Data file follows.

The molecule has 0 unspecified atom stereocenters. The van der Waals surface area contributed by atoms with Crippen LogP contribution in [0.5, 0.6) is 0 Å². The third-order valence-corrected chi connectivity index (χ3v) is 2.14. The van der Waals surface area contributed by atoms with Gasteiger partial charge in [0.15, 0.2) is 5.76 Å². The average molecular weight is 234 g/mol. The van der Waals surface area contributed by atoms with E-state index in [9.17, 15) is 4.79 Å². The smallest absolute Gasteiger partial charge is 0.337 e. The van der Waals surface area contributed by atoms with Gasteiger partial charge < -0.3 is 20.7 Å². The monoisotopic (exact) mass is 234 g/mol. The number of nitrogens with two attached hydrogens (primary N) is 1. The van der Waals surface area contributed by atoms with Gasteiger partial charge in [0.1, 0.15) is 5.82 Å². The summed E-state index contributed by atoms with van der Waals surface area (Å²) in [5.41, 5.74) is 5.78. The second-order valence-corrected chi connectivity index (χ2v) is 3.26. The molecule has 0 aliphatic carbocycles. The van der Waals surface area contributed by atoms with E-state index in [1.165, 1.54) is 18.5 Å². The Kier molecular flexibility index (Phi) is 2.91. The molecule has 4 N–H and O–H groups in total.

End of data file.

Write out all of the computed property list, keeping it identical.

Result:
The molecule has 0 unspecified atom stereocenters. The van der Waals surface area contributed by atoms with Crippen LogP contribution in [0.5, 0.6) is 0 Å². The third-order valence-corrected chi connectivity index (χ3v) is 2.14. The van der Waals surface area contributed by atoms with Gasteiger partial charge in [0.15, 0.2) is 5.76 Å². The average molecular weight is 234 g/mol. The van der Waals surface area contributed by atoms with E-state index in [9.17, 15) is 4.79 Å². The smallest absolute Gasteiger partial charge is 0.337 e. The van der Waals surface area contributed by atoms with Gasteiger partial charge < -0.3 is 20.7 Å². The monoisotopic (exact) mass is 234 g/mol. The number of nitrogens with two attached hydrogens (primary N) is 1. The van der Waals surface area contributed by atoms with Gasteiger partial charge in [0.1, 0.15) is 5.82 Å². The summed E-state index contributed by atoms with van der Waals surface area (Å²) in [5.41, 5.74) is 5.78. The second-order valence-corrected chi connectivity index (χ2v) is 3.26. The molecule has 0 aliphatic carbocycles. The van der Waals surface area contributed by atoms with E-state index in [1.165, 1.54) is 18.5 Å². The Kier molecular flexibility index (Phi) is 2.91. The molecule has 4 N–H and O–H groups in total.